As I sit down to watch a movie on a Saturday night with my washing just dropped off cleaned, dried and the ironing done, I thought back on the question most commonly asked of me when people find out I don’t actually run this website full time. When people find out I am actually working as a manager at a university and work long hours in a demanding job, over an hour away from home.
The question I am most commonly asked is this: How do you do it?
I don’t clean my own house. I only do one load of washing a week. Sometimes I eat cereal for dinner and sometimes I lie on the sofa and mainline Friends instead of doing anything useful with my time.
Some Saturdays I sleep in far later than I should and some Sundays I spend the whole day desperately trying to get on top of the tidying, organising and blogging I need to do for the week in the knowledge that as soon as I sit down at my desk 7:40am Monday morning, I am unlikely to get anything done that isn’t part of my day job for the rest of that week.
For some reason many people seem to be ashamed of admitting that.
We are a generation of feminists raised by feminists who still expect ourselves to be all things to all people. Who still expect ourselves to be able to do it all on our own.
I feel like we’re the first generation who are as isolated as we are. Who spend more time online than talking to our neighbours. Who don’t have a network of other women to lean on when we can’t do it alone.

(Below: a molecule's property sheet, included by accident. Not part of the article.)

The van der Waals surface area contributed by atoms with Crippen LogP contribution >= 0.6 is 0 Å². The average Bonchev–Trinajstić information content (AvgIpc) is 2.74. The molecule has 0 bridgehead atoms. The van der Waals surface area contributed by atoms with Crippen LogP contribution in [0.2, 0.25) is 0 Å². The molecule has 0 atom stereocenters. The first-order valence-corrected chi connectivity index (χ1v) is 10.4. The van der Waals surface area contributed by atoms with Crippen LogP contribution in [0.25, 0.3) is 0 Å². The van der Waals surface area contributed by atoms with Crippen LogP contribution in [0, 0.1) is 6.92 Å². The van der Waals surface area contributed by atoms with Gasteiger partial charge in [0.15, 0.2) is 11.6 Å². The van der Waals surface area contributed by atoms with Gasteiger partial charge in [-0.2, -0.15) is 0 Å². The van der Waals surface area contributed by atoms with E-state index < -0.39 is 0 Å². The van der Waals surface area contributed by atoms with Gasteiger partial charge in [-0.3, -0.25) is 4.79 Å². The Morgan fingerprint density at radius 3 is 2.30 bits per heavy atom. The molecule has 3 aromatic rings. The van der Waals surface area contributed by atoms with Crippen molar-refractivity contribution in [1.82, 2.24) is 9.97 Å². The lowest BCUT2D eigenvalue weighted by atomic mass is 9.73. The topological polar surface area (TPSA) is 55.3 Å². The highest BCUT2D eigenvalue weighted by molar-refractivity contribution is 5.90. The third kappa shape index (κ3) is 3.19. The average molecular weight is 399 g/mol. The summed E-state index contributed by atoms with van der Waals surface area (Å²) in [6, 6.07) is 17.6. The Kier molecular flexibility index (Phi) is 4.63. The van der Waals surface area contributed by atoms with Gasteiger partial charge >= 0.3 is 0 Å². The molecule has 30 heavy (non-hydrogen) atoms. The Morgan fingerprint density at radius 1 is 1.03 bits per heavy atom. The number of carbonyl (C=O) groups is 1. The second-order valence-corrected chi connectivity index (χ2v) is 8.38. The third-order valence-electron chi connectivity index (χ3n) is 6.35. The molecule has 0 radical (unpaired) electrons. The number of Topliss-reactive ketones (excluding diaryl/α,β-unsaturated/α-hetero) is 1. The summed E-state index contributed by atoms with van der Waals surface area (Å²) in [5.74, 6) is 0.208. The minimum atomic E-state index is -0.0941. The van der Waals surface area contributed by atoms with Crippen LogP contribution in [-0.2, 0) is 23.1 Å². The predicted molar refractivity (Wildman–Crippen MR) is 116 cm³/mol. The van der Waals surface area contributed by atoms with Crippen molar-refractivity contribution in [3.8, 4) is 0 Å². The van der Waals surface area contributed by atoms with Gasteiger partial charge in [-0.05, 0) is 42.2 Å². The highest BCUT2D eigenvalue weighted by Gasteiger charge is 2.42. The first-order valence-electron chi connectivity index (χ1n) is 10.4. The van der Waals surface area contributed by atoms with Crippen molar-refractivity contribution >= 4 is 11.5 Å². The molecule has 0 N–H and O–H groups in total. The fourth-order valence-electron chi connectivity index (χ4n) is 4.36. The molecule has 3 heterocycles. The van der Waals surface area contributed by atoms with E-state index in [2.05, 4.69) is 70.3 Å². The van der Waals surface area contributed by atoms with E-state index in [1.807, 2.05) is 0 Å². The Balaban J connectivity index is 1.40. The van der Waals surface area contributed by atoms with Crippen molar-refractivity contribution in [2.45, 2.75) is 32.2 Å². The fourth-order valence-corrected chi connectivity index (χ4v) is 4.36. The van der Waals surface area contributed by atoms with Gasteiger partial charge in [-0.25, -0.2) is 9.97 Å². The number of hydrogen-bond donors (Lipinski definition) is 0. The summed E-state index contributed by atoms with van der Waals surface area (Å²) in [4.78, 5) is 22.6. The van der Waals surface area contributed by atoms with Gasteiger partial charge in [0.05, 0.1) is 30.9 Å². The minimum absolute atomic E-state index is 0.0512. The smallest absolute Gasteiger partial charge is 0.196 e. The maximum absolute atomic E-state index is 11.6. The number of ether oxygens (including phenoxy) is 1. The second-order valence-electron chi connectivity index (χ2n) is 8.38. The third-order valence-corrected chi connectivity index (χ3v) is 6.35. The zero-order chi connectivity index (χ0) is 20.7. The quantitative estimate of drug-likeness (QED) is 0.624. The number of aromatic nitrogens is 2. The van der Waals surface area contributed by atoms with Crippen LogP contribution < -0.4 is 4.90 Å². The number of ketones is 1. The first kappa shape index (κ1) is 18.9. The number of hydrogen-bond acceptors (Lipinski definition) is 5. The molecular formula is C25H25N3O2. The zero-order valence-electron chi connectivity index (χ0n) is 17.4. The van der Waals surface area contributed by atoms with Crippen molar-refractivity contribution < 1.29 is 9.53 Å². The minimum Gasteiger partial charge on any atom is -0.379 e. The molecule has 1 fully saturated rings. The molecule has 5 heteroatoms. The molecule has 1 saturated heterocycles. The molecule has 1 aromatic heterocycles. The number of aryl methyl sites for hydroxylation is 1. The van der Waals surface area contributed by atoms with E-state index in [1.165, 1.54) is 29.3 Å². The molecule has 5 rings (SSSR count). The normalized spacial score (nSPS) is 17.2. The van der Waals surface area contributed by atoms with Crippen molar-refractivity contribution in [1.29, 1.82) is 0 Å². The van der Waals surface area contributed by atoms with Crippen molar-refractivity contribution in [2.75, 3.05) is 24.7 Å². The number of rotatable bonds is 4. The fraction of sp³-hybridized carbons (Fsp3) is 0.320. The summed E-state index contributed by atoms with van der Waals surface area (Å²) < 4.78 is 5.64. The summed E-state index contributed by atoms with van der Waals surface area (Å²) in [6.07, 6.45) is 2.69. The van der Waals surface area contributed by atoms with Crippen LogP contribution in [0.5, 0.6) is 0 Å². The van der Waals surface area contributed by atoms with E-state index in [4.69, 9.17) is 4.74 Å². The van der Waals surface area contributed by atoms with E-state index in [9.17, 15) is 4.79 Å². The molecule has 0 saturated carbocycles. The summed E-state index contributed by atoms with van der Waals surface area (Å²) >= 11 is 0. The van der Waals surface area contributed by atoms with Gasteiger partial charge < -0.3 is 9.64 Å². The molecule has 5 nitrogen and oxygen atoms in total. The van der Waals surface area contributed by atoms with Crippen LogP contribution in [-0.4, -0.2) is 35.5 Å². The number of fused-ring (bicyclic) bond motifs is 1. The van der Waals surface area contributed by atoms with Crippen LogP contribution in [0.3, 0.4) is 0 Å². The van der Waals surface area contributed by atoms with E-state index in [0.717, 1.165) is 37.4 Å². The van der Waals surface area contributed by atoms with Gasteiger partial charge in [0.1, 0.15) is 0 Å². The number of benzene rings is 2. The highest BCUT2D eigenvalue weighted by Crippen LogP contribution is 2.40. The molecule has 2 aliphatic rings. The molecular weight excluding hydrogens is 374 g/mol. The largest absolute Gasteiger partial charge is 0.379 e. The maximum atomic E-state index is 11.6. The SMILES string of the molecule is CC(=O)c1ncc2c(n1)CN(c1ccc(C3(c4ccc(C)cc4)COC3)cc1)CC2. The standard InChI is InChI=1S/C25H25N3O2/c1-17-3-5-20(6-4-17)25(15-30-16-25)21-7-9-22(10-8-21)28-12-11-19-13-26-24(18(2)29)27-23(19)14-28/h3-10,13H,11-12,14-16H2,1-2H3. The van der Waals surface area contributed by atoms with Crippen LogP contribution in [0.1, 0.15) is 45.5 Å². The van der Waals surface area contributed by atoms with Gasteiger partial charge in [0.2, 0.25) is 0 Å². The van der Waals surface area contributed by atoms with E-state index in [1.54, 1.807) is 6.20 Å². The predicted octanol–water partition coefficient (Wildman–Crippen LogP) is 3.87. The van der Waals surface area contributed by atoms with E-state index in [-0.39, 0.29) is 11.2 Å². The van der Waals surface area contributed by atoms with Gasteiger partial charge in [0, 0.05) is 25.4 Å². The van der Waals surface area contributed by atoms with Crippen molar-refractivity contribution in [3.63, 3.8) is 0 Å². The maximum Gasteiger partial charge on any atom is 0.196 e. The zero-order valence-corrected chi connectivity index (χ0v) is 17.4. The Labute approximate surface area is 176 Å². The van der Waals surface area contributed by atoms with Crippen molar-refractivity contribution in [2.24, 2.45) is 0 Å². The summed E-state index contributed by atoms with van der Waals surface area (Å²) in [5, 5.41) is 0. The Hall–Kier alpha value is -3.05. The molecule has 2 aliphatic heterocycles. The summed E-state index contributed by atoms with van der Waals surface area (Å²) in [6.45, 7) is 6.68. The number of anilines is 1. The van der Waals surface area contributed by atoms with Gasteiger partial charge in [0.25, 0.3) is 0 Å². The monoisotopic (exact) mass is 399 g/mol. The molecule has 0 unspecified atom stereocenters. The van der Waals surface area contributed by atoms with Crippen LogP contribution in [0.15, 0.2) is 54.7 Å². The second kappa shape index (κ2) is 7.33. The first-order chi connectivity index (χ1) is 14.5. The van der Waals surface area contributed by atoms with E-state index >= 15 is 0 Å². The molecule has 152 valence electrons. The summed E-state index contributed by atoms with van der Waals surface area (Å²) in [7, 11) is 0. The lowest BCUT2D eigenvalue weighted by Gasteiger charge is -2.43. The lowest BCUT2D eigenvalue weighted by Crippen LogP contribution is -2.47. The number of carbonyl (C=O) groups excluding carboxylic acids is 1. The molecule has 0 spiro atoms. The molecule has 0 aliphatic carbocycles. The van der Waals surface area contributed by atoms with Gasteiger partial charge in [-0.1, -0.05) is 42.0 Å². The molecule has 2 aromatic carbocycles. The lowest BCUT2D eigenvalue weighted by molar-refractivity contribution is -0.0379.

It doesn’t seem to be a coincidence that rates of mental illness are rising in line with the epidemic of overwork. We’re one of the worst nations in the world for overwork, working longer and longer hours and expecting nothing extra for it.
We look at our mothers who were able to cook, clean, run a house, be good mothers and hold a part time or full time job and we remember them being at our school carnivals* or picking us up from school.
How many of us actually have the luxury to be able to do that? How many of us are, instead, scrambling to get through the door in time for dinner and desperately trying to get dinner on the table.
So why is there still a stigma about outsourcing parts of our lives?
There shouldn’t be. If you work long hours in a hard job, I hereby give you permission to hire a cleaner, to have your washing done by someone else when it gets on top of you, to pay someone to do the things you just don’t have time to do. I give you permission to buy a $2000 kitchen appliance if it makes getting healthy food on the table a little easier. I give you permission to ignore the corner of the house that’s messy or dirty until you have the mental space to deal with it.
You don’t have to be perfect. Your house doesn’t have to be perfect. And you don’t have to have it all done all the time.
It’s time to give yourself permission to fail.
I promise you – nobody cares. And if they do? Tell them to piss off.
Do you do it all? Do you outsource? Would you have a cleaner?